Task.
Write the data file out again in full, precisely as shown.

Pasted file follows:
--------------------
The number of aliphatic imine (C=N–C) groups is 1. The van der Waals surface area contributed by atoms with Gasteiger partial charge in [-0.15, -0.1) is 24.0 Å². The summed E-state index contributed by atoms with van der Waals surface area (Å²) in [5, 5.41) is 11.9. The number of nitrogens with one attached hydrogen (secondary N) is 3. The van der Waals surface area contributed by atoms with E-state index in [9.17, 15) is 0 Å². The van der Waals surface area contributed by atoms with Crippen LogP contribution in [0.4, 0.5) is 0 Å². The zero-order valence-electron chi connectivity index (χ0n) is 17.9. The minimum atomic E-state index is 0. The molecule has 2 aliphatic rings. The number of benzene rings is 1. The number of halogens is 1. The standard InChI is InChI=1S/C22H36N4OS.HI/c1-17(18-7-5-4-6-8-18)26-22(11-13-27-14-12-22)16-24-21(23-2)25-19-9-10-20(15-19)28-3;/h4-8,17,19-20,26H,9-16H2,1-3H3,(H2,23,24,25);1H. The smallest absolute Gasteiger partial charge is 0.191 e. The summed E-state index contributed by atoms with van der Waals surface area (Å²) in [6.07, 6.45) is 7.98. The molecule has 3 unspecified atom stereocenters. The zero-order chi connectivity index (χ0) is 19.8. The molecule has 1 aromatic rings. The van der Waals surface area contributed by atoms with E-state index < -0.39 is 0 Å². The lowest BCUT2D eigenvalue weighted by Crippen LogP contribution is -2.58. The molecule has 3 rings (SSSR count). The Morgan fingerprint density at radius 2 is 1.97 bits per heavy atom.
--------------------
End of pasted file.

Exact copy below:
The number of aliphatic imine (C=N–C) groups is 1. The van der Waals surface area contributed by atoms with Gasteiger partial charge in [-0.15, -0.1) is 24.0 Å². The summed E-state index contributed by atoms with van der Waals surface area (Å²) in [5, 5.41) is 11.9. The number of nitrogens with one attached hydrogen (secondary N) is 3. The van der Waals surface area contributed by atoms with E-state index in [9.17, 15) is 0 Å². The van der Waals surface area contributed by atoms with Crippen LogP contribution in [0.4, 0.5) is 0 Å². The zero-order valence-electron chi connectivity index (χ0n) is 17.9. The minimum atomic E-state index is 0. The molecule has 2 aliphatic rings. The number of benzene rings is 1. The number of halogens is 1. The standard InChI is InChI=1S/C22H36N4OS.HI/c1-17(18-7-5-4-6-8-18)26-22(11-13-27-14-12-22)16-24-21(23-2)25-19-9-10-20(15-19)28-3;/h4-8,17,19-20,26H,9-16H2,1-3H3,(H2,23,24,25);1H. The smallest absolute Gasteiger partial charge is 0.191 e. The summed E-state index contributed by atoms with van der Waals surface area (Å²) in [6.07, 6.45) is 7.98. The molecule has 3 unspecified atom stereocenters. The zero-order chi connectivity index (χ0) is 19.8. The molecule has 1 aromatic rings. The van der Waals surface area contributed by atoms with E-state index < -0.39 is 0 Å². The lowest BCUT2D eigenvalue weighted by Crippen LogP contribution is -2.58. The molecule has 3 rings (SSSR count). The Morgan fingerprint density at radius 2 is 1.97 bits per heavy atom.